Reaffirm Your Daughter’s Female Identity With Nail Polish

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Since taking your five year old daughter with you to the nail salon is just about as common now as glittery pads, it’s worth noting that not everyone has embraced this post-2000 form of mother/daughter bonding. Namely me.

A lot of mothers that I know find the time at the salon to be a well-needed break from everything else that they usually need to enforce: homework, eating, sleeping, getting in the bath, and more importantly, getting out of the bath. Picking out colors of polish and mutually delighting at the outcome can be a respite for many mothers that I know, but I question the emphasis on appearance as a bonding activity (particularly for really little girls).

Manicures and pedicures do seem harmless, especially when doctored for children: no cuticle cutting, no nail shaping, just colors — which usually results in a much cheaper nail salon experience.  But I imagine as a child, it must reinforce some jacked up notions about women and gender if the only time you get to speak privately with your mother is when your fingernails are getting lacquered. Really little girls, you might argue, often don’t register the “beauty” element of such an experience. Painting is painting for little kids, whether it’s nails, paper, or their own bedroom walls, it doesn’t read as any different.

But routinely taking little girls for mani/pedis reaffirms the notion that, as females, you’re bonding over vanity. And unless you’re bringing the little brother along to get his toes painted too (which I have seen from time to time in Brooklyn!), there is really no way around that truth.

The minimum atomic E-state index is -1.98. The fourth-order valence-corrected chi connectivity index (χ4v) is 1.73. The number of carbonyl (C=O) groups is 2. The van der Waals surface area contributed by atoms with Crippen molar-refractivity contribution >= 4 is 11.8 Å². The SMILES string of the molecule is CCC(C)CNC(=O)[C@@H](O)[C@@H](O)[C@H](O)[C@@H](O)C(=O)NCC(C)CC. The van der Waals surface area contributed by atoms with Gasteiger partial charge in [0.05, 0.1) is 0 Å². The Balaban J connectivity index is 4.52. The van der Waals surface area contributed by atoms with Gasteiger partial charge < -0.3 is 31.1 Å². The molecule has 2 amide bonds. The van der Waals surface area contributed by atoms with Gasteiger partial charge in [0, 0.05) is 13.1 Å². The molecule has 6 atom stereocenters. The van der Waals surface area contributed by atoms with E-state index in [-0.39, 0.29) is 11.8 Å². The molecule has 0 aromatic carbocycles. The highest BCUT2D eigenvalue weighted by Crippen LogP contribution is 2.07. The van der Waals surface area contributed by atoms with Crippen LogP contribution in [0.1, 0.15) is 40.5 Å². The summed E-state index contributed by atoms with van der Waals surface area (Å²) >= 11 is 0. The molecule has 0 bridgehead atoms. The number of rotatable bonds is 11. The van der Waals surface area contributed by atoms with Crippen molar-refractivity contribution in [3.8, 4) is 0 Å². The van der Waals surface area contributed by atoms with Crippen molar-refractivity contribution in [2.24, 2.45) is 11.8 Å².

I’ve found, even amongst the most liberal and progressive of mothers, beauty and appearance rank high, right along side intelligence, creativity, and grades for their daughters. Although I don’t think any of them would admit it openly, most of them want beautiful girls who happen to be smart and creative, not smart and creative girls who happen to be beautiful.

The weekly manicures speak to this, I think, in which mothers are reassured in their daughter’s conventional femininity.

Peggy Orenstein, noted parenting writer, mentioned a conversation she had with a mother over the princess epidemic while researching her fantastic book, Cinderella Ate My Daughter. Perhaps you’ve heard of it? In Orenstein’s fourth book, the mother says that she’s comfortable with her daughter being princess-obsessed in these modern times, as it will give her a strong identity as a female and a woman, a place where she thinks 1960s feminism erred.

Regular pedicures may be the contemporary mom’s way of doing just that.